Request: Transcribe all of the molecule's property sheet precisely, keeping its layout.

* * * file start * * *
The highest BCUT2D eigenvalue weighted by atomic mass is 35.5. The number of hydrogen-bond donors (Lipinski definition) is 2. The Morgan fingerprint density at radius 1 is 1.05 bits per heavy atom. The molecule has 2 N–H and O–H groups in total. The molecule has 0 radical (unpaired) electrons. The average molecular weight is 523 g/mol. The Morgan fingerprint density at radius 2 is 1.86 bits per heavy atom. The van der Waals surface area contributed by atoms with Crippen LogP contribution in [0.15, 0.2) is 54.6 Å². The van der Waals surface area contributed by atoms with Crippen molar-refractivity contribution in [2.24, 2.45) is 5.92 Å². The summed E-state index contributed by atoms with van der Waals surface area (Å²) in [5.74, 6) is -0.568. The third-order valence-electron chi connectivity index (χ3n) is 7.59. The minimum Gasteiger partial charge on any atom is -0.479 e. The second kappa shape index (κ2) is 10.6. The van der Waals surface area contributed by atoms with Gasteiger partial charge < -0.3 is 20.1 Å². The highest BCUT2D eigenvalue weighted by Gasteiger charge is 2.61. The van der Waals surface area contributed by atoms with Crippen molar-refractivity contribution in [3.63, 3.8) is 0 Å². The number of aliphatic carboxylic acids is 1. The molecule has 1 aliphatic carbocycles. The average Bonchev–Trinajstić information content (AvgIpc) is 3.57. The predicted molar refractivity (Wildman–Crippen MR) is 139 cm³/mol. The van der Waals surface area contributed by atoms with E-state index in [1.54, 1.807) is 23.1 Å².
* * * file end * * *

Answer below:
The highest BCUT2D eigenvalue weighted by atomic mass is 35.5. The number of hydrogen-bond donors (Lipinski definition) is 2. The Morgan fingerprint density at radius 1 is 1.05 bits per heavy atom. The molecule has 2 N–H and O–H groups in total. The molecule has 0 radical (unpaired) electrons. The average molecular weight is 523 g/mol. The Morgan fingerprint density at radius 2 is 1.86 bits per heavy atom. The van der Waals surface area contributed by atoms with Crippen LogP contribution in [0.15, 0.2) is 54.6 Å². The van der Waals surface area contributed by atoms with Crippen molar-refractivity contribution in [2.24, 2.45) is 5.92 Å². The summed E-state index contributed by atoms with van der Waals surface area (Å²) in [5.74, 6) is -0.568. The third-order valence-electron chi connectivity index (χ3n) is 7.59. The minimum Gasteiger partial charge on any atom is -0.479 e. The second kappa shape index (κ2) is 10.6. The van der Waals surface area contributed by atoms with Gasteiger partial charge < -0.3 is 20.1 Å². The highest BCUT2D eigenvalue weighted by Gasteiger charge is 2.61. The van der Waals surface area contributed by atoms with Crippen molar-refractivity contribution in [3.63, 3.8) is 0 Å². The number of aliphatic carboxylic acids is 1. The molecule has 1 aliphatic carbocycles. The average Bonchev–Trinajstić information content (AvgIpc) is 3.57. The predicted molar refractivity (Wildman–Crippen MR) is 139 cm³/mol. The van der Waals surface area contributed by atoms with E-state index in [1.54, 1.807) is 23.1 Å².